6 Tips to Cope with Depression


Pay attention to your mental health this winter! There’s a perfect storm brewing for depression!

Major depressive disorder affects approximately 17.3 million American adults, or about 7.1% of the U.S. population age 18 and older,

COVID-19 has tripled the rate of depression in U.S. adults in all demographic groups, according to a study by JAMA. Now add in people not being able to spend the holidays with their loved ones plus SAD (Seasonal Affective Disorder), a type of depression that spikes in the winter months when there is less daylight, and unfortunately you have the perfect storm for depression.

The good news is there are plenty of ways to cope with depression.

  • Increase social interaction safely: Human beings need social interaction, and this can be done safely. Text with your friends and family and call them often. Facetime with the people closest to you. Get together in a safe fashion by sitting on opposite sides of the driveway and wear your masks. Pickup the phone and talk to a coworker just as you would walk into her office.
  • Get more light: The winter means shorter days and the lack of sunshine can make some people depressed. When the weather permits, make sure and spend some time outside. Keep window coverings open and allow enough natural light to get inside. In more severe cases, talk to your doctor about light box therapy. This small box emits light similar to outdoor sunlight that can help increase chemicals in the brain that relieve depression.
  •  Do things that make you feel good: Make sure and carve out at least 30 minutes each day to focus on yourself. This is your time to do whatever you want and whatever makes you feel good. You can go for a run, sit on a park bench and people watch, listen to music you like, meditate, take a bath, talk to friends or whatever it is you enjoy.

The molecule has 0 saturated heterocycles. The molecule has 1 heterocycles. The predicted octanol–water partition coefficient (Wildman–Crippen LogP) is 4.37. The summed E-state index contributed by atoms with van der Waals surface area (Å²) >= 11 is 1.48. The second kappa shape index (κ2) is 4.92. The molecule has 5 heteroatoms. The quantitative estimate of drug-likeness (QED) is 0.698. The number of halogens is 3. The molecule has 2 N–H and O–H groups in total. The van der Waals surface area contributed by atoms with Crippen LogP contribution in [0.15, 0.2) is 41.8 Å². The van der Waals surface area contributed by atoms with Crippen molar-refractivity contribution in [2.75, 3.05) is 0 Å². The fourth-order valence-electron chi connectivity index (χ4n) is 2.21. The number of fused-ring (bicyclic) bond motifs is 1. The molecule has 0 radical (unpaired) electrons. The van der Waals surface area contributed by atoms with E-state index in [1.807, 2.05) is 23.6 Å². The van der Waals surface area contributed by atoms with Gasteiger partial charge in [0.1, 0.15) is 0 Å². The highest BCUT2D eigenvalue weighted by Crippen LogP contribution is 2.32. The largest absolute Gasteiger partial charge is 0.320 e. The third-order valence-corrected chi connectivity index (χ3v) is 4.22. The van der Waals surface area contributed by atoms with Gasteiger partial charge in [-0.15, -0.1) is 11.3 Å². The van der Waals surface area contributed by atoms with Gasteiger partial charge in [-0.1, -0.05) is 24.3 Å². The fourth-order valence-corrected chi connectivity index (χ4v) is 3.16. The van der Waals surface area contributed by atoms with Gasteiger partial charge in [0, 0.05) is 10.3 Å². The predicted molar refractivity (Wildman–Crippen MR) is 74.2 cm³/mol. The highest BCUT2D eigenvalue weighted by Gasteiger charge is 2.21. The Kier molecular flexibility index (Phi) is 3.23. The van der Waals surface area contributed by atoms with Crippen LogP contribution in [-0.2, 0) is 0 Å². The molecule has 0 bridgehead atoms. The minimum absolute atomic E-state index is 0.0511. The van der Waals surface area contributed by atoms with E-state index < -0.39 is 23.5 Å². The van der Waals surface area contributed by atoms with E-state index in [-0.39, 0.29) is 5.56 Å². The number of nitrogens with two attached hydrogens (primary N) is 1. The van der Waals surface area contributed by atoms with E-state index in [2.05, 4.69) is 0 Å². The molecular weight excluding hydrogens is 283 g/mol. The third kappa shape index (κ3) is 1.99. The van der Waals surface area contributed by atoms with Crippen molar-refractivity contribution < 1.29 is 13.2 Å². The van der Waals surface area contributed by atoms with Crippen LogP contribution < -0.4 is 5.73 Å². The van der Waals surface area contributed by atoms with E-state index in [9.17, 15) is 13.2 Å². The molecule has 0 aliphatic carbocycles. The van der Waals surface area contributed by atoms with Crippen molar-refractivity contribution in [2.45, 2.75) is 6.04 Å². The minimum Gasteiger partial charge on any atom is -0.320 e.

Related:   How to Stop Feeling Isolated

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  • Exercise: Exercise is important for so many reasons, but especially if you are suffering with depression. Exercise is the best natural way to feel better. Even just 20 minutes of increased physical activity each day can make a significant difference in how you feel. At the very least, go for a brisk walk.
  • Proper diet and sleep: Taking care of your immune system through a nutrient-dense diet is imperative during the cold seasons. You should prioritize foods high in antioxidants and vitamins, including vitamin b12, vitamin D, and omega-3 fatty acids. Salmon and chicken are excellent sources of lean proteins that provide energy and can boost mood. Eat plenty of fruits and veggies as well as oatmeal and certain fortified cereals, along with walnuts and sunflower seeds, which contain folic acid and can lead to an increase of serotonin in the brain. Make sure you get enough sleep each night. This is all very important to boosting your mood.
  • Talk to your doctor: If your depression is really getting out of control, it’s time to talk to your doctor. There are many different therapies, medications and natural alternatives that can help you feel better. Remember, there is absolutely nothing to be embarrassed about. Mental health is just as important and should be taken as seriously as your physical health.

During the holiday season, many people find the holiday cheer helps them cope with depression. Taking a few minutes for you during the course of the day can be beneficial. Do something you enjoy, such as taking a walk or reading a book.

Vinay Saranga M.D.

Vinay Saranga M.D., a psychiatrist and founder of Saranga Comprehensive Psychiatry

2 Trackbacks & Pingbacks

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